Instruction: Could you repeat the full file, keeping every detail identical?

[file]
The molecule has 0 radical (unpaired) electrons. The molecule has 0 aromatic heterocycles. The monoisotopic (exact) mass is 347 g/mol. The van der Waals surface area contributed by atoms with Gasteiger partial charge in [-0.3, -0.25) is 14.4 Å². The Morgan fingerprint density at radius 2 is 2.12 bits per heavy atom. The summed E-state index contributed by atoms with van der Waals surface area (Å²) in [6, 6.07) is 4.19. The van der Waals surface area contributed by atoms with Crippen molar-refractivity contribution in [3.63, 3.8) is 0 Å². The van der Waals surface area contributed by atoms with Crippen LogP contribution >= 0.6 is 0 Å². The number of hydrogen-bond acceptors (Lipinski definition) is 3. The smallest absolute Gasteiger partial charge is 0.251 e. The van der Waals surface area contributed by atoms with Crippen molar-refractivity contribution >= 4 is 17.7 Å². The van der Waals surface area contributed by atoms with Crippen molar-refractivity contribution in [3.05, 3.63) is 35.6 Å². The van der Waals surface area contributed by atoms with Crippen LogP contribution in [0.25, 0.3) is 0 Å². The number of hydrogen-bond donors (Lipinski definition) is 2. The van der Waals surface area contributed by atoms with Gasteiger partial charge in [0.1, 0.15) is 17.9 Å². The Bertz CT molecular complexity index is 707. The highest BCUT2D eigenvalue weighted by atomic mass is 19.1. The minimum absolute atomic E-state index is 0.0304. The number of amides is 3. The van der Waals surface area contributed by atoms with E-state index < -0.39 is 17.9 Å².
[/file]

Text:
The molecule has 0 radical (unpaired) electrons. The molecule has 0 aromatic heterocycles. The monoisotopic (exact) mass is 347 g/mol. The van der Waals surface area contributed by atoms with Gasteiger partial charge in [-0.3, -0.25) is 14.4 Å². The Morgan fingerprint density at radius 2 is 2.12 bits per heavy atom. The summed E-state index contributed by atoms with van der Waals surface area (Å²) in [6, 6.07) is 4.19. The van der Waals surface area contributed by atoms with Crippen molar-refractivity contribution in [3.63, 3.8) is 0 Å². The van der Waals surface area contributed by atoms with Crippen LogP contribution >= 0.6 is 0 Å². The number of hydrogen-bond acceptors (Lipinski definition) is 3. The smallest absolute Gasteiger partial charge is 0.251 e. The van der Waals surface area contributed by atoms with Crippen molar-refractivity contribution >= 4 is 17.7 Å². The van der Waals surface area contributed by atoms with Crippen molar-refractivity contribution in [3.05, 3.63) is 35.6 Å². The van der Waals surface area contributed by atoms with Crippen LogP contribution in [0.25, 0.3) is 0 Å². The number of hydrogen-bond donors (Lipinski definition) is 2. The van der Waals surface area contributed by atoms with Gasteiger partial charge in [0.1, 0.15) is 17.9 Å². The Bertz CT molecular complexity index is 707. The highest BCUT2D eigenvalue weighted by atomic mass is 19.1. The minimum absolute atomic E-state index is 0.0304. The number of amides is 3. The van der Waals surface area contributed by atoms with E-state index < -0.39 is 17.9 Å².